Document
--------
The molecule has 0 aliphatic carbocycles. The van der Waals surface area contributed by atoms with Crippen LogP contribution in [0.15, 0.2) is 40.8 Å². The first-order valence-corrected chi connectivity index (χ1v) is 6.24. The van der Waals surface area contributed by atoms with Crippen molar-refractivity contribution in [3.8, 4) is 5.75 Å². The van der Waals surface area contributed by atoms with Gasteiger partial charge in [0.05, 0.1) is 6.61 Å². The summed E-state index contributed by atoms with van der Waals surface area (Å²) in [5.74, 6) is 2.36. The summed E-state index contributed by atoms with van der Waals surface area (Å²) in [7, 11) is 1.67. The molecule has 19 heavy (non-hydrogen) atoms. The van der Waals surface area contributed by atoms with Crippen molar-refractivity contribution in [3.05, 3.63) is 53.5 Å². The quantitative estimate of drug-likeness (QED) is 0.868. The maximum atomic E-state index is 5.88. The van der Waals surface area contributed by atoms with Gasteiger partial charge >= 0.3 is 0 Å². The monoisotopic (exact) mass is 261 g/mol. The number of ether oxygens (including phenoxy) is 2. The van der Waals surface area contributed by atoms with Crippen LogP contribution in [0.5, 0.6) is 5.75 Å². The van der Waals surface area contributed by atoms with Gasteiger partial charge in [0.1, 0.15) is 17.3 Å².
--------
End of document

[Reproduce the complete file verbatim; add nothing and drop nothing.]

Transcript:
The molecule has 0 aliphatic carbocycles. The van der Waals surface area contributed by atoms with Crippen LogP contribution in [0.15, 0.2) is 40.8 Å². The first-order valence-corrected chi connectivity index (χ1v) is 6.24. The van der Waals surface area contributed by atoms with Crippen molar-refractivity contribution in [3.8, 4) is 5.75 Å². The van der Waals surface area contributed by atoms with Gasteiger partial charge in [0.05, 0.1) is 6.61 Å². The summed E-state index contributed by atoms with van der Waals surface area (Å²) in [5.74, 6) is 2.36. The summed E-state index contributed by atoms with van der Waals surface area (Å²) in [7, 11) is 1.67. The molecule has 19 heavy (non-hydrogen) atoms. The van der Waals surface area contributed by atoms with Crippen molar-refractivity contribution in [3.05, 3.63) is 53.5 Å². The quantitative estimate of drug-likeness (QED) is 0.868. The maximum atomic E-state index is 5.88. The van der Waals surface area contributed by atoms with Gasteiger partial charge >= 0.3 is 0 Å². The monoisotopic (exact) mass is 261 g/mol. The number of ether oxygens (including phenoxy) is 2. The van der Waals surface area contributed by atoms with Crippen LogP contribution in [0.5, 0.6) is 5.75 Å². The van der Waals surface area contributed by atoms with Gasteiger partial charge in [0.1, 0.15) is 17.3 Å².